• It is arguably inconsistent with Supreme Court decisions limiting the scope of the Clean Water Act, including PLF’s 2006 case of Rapanos v. United States;
  • It was apparently issued without adequate public review and comment; and
  • It may undermine the Clean Water Act’s goal of recognizing the primary role of the states in protecting local land and water use.

“As PLF argues in our challenge to the sweeping rule, the Obama administration’s new rule represents an unprecedented expansion of federal power that could bring virtually all the nation’s water and much of the land under command-and-control direction from Washington, D.C.,” Hopper said. “Its vast expansion of the Clean Water Act jurisdiction violates both the terms of the act and the constitution’s limits on federal authority. Under its vague and limitless terms, the only waters that are clearly not subject to federal regulatory power are a few that are expressly excluded, including artificial reflective pools, ornamental waters and some ground water.”

As reported in the August issue of Composting News, Robert LaGasse, executive director of the Mulch and Soil Council, expressed reservations about WOTUS, saying that the rule “presents a big problem for anybody who wants to make changes to their property.”

"The rules are so vague that you might get one answer from one regulator and a completely different answer from another regulator,” LaGasse said.

The U.S. Composting Council, on the other hand, isn’t concerned about the new rule, according to Cary Oshins, director of education for the organization.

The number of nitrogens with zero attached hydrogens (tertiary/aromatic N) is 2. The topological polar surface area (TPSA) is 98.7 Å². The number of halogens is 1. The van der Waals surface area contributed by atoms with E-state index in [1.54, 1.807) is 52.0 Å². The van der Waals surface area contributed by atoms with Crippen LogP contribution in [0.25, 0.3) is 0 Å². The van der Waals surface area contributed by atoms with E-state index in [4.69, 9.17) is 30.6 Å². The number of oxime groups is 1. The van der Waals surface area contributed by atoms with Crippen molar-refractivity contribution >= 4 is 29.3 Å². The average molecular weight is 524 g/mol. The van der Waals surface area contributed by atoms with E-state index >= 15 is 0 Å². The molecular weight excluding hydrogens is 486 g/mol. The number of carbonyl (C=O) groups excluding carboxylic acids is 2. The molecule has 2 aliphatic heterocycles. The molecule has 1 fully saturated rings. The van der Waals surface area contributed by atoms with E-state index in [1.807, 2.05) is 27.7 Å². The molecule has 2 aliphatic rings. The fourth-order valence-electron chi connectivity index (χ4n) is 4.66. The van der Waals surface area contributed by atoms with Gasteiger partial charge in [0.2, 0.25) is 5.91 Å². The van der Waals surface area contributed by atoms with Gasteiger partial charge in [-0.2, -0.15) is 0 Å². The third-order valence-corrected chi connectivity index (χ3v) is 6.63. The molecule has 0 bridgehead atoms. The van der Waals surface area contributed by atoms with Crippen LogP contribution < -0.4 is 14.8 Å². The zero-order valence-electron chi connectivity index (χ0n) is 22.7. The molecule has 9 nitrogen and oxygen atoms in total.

“I don’t think this will make much of a difference for compost sites,” Oshins said.

Opponents like Hopper, however, said the rule, if enacted, would impact everybody.

“Property owners around the country will be faced with the prospect of being micro-managed by federal bureaucrats,” Hopper said. “This turns our federal system on its head. Under our constitutional framework, the states and localities are charged with the primary role in land use regulation and local water-quality protection. The new rule usurps the authority and responsibility of the states, and empowers bureaucrats in Washington D.C. to act as zoning and land use czars for the entire nation.”

Plastic company cannot claim biodegradability, FTC rules

By Ken McEntee

The Federal Trade Commission (FTC) has ruled biodegradability claims by a plastics additive manufacturer to be deceptive. The attorney for Painesville, Ohio-based ECM BioFilms said ECM will appeal the decision to the U.S. Court of Appeals for the Sixth Circuit.

“It is a disastrous decision that should be held as unconstitutional under the First Amendment,” said Jonathan Emord, of Washington D.C.-based Emord & Associates. “It is an egregious instance of abuse of agency discretion.”

Emord said FTC’s order against ECM reversed the decision of its own administrative law judge and contradicted the testimony of its own scientific experts.”